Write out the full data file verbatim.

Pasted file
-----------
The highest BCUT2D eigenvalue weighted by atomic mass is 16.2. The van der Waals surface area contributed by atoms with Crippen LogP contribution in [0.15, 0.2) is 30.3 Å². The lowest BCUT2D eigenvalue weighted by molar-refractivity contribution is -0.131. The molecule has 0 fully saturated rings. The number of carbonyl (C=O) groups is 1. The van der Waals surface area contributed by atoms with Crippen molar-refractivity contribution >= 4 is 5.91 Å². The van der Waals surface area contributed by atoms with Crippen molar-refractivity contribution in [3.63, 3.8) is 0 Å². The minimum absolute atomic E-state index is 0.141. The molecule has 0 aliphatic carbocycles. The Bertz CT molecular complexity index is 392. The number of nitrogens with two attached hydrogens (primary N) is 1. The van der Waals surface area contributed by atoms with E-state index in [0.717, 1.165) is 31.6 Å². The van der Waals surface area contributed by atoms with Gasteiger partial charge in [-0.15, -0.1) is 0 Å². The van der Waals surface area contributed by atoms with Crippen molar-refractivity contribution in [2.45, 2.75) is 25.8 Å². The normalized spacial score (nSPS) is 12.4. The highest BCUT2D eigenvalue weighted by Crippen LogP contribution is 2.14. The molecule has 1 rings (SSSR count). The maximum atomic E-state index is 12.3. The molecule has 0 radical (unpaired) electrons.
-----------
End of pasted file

The highest BCUT2D eigenvalue weighted by atomic mass is 16.2. The van der Waals surface area contributed by atoms with Crippen LogP contribution in [0.15, 0.2) is 30.3 Å². The lowest BCUT2D eigenvalue weighted by molar-refractivity contribution is -0.131. The molecule has 0 fully saturated rings. The number of carbonyl (C=O) groups is 1. The van der Waals surface area contributed by atoms with Crippen molar-refractivity contribution >= 4 is 5.91 Å². The van der Waals surface area contributed by atoms with Crippen molar-refractivity contribution in [3.63, 3.8) is 0 Å². The minimum absolute atomic E-state index is 0.141. The molecule has 0 aliphatic carbocycles. The Bertz CT molecular complexity index is 392. The number of nitrogens with two attached hydrogens (primary N) is 1. The van der Waals surface area contributed by atoms with E-state index in [0.717, 1.165) is 31.6 Å². The van der Waals surface area contributed by atoms with Gasteiger partial charge in [-0.15, -0.1) is 0 Å². The van der Waals surface area contributed by atoms with Crippen molar-refractivity contribution in [2.45, 2.75) is 25.8 Å². The normalized spacial score (nSPS) is 12.4. The highest BCUT2D eigenvalue weighted by Crippen LogP contribution is 2.14. The molecule has 1 rings (SSSR count). The maximum atomic E-state index is 12.3. The molecule has 0 radical (unpaired) electrons.